Fuel Gauge Issues

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Fuel Gauge Issues

Postby Kiskadinna » Fri May 04, 2007 9:12 pm

Heres a head scratcher (at least from where I stand) - I have a 2000 Ford Ranger XLT, 3.0 V6. Today it was sitting at a quarter tank of gas - My wife and i went to meet some friends, and when we left, got in, and started driving home. I noticed at some point that the gauge was now reading 3/4 of a tank. I figured I could right the situation by filling it up. Long story short I didnt FILL it, but put in about 10 gallons and went on our way. The gauge now read well past "F" so when we got home, I rocked the truck a bit figuring it was a float system - no change.
Went inside for a few minutes, came out and rocked it again, re-started and it was back to what I perceive as normal.
Has anyone seen this before and if so, what did I just see happen? Im mechanically minded enough that I wonder if there is an ability to recalibrate it, or if I can even expect this problem to show up again.
THoughts?
-Erik
Last edited by Kiskadinna on Mon May 07, 2007 7:35 pm, edited 1 time in total.
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Postby fowl_wishes » Fri May 04, 2007 9:36 pm

i have seen a similar problem on vehicles in my shop.

it is either a sticky flot or an electrical problems. a stocky float may fix itself. but if it is electrical it will need to be repaired.

usually it is a chaffed fuel level sending unit wire headed to the gauge cluster. if you can get under it and trace the wires coming from teh in-tank fuel pump, make sure theya re in good condition and not rubbing on anything.

ithe next time it does it, try to unplug the wiring harness goign to the fuel pump. with the wires undone the gauge cluster should go either all the way to F or all the way to E (cant remember which way it is wired right now). that can at least rule out a bad gauge.
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Postby bgoldhunter » Fri May 04, 2007 10:26 pm

Beat me to it FW.

Been seeing a bunch of level sensor (float) issues lately. That would require dropping the tank to replace it if that is your problem.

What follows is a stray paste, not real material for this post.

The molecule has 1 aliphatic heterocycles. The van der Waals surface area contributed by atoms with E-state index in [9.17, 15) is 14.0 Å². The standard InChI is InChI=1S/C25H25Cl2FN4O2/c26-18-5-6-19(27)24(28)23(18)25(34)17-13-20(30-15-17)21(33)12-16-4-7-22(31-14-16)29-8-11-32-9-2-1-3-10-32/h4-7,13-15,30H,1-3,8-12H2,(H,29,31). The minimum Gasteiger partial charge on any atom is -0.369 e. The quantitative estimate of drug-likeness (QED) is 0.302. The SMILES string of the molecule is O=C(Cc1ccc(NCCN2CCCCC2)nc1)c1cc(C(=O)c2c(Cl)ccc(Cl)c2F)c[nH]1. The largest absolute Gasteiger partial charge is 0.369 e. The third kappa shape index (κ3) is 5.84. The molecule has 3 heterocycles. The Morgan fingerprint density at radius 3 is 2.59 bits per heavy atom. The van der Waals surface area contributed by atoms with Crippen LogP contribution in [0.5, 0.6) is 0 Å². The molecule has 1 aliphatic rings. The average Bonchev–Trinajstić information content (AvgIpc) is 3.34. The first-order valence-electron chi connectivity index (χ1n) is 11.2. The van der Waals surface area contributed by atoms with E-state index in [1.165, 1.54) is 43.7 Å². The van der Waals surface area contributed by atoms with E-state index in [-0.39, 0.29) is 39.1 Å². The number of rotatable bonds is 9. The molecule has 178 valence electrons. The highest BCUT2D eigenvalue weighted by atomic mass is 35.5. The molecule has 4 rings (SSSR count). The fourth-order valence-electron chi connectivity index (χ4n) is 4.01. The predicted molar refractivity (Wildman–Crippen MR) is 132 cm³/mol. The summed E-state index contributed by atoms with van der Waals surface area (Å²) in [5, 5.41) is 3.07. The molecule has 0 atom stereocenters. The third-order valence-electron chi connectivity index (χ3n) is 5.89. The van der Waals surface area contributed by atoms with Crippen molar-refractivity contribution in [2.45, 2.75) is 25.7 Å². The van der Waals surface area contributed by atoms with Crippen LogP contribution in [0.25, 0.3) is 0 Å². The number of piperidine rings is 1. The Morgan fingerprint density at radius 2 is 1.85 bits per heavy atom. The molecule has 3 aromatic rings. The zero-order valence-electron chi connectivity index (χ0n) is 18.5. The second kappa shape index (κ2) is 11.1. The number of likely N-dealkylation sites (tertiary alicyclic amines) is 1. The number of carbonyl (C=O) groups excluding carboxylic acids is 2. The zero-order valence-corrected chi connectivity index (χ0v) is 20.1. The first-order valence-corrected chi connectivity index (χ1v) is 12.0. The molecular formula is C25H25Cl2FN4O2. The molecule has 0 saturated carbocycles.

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Postby Kiskadinna » Sun May 06, 2007 12:18 pm

Well it did it another time or two. It seems to reset itself if I rock the truck a bit when it's off then start it up. I appreciate the advice, I buddy and I may try to drop it ourselves - he's done it a few times, me - never. Is it worth taking the time myself, or is it better to just have a shop do it - I do like saving money doing my own thing, but time is money too.
-Erik
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Postby fowl_wishes » Sun May 06, 2007 7:47 pm

it is not a terrible job to do yourself if you plan ahead, have help,and the correct tools.

you should most definitely run most of the gas out of it, or pull the filler neck off to pump the tank. that will make it much easier to handle. if you are not comfortable runnign the gas out, you can pump it. some tanks (not sure of that vehicle) have a check valve in the filler neck of the tank that will not allow yout o pump it. in that case you jstu need a jack and a friend.

you will also need to make sure that you have the right fuel line disconnect tools to take the fuel lines off the tank. they shoudl be quick connect, a parts store or dealership may bae able to tell you teh exact type of disconnect tools to use.

if you do decide to drop it, here are a few tips:

1) relieve the fuel pressure on the system. many ways to do this. but the easiest is to pop the hood and find the schrader valve on the fuel rail. screw off the cap and press down ont eh valve, that will release the pressure on the system. you will spill gas ont eh engine, but by the time you are done removing the3 tank it w2ill evaporate.

2)check the topf of the tank for any vent or EVAP lines. sometimes these lines are hard plastic and have an aggravating squeeze type disconnect. they do nto require a tool to remove, but you have to squeeze them together to get them off. jsut look over the top fo the tank before you drop it to make sure you are not goign to break on.

3) IF yout ake the pump out to replace the sending unit, replace the o-rin on the pump. one that oring comes in contact with fuel it will swell. makign it really hard to get it to seal back. it is cheap insurance.



any problems shoot me a PM
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Postby LaRedneck » Wed May 09, 2007 7:43 pm

I thought that was just a FORD thang :huh:

Na easy fix, get you a float from the store, take the bed off about four bolts and you have direct access to the tank. Make sure you are carefull takeing the bed off, you'll need at least three people for that. Swap old for new and your back in bisness. :thumbsup:
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Postby Trois_beaux_canards » Thu May 10, 2007 1:58 pm

Better yet, just leave the bed off all together. Kim will love it, and you'll fit right in!
-Ryan
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Postby xfps » Fri May 11, 2007 3:24 pm

Make sure the key is off when filling. Sometimes that will cause that type of problem.
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Postby Kiskadinna » Fri May 11, 2007 3:52 pm

Thanks for the heads up, I just assumed not getting blown up was the best reason not to have the ignition on while fueling though.
-Erik :rofl:
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Postby bgoldhunter » Sat May 12, 2007 12:25 am

Topping off after the pump kicks off is pretty bad for the float. That's not the only thing that can cause it, though. I see a lot of trucks that see off-road use (jarring around) have the same problem.

Oh yeah, LA, we have replaced 5 this week on GM vehicles (I counted today). It's a pretty small shop too...
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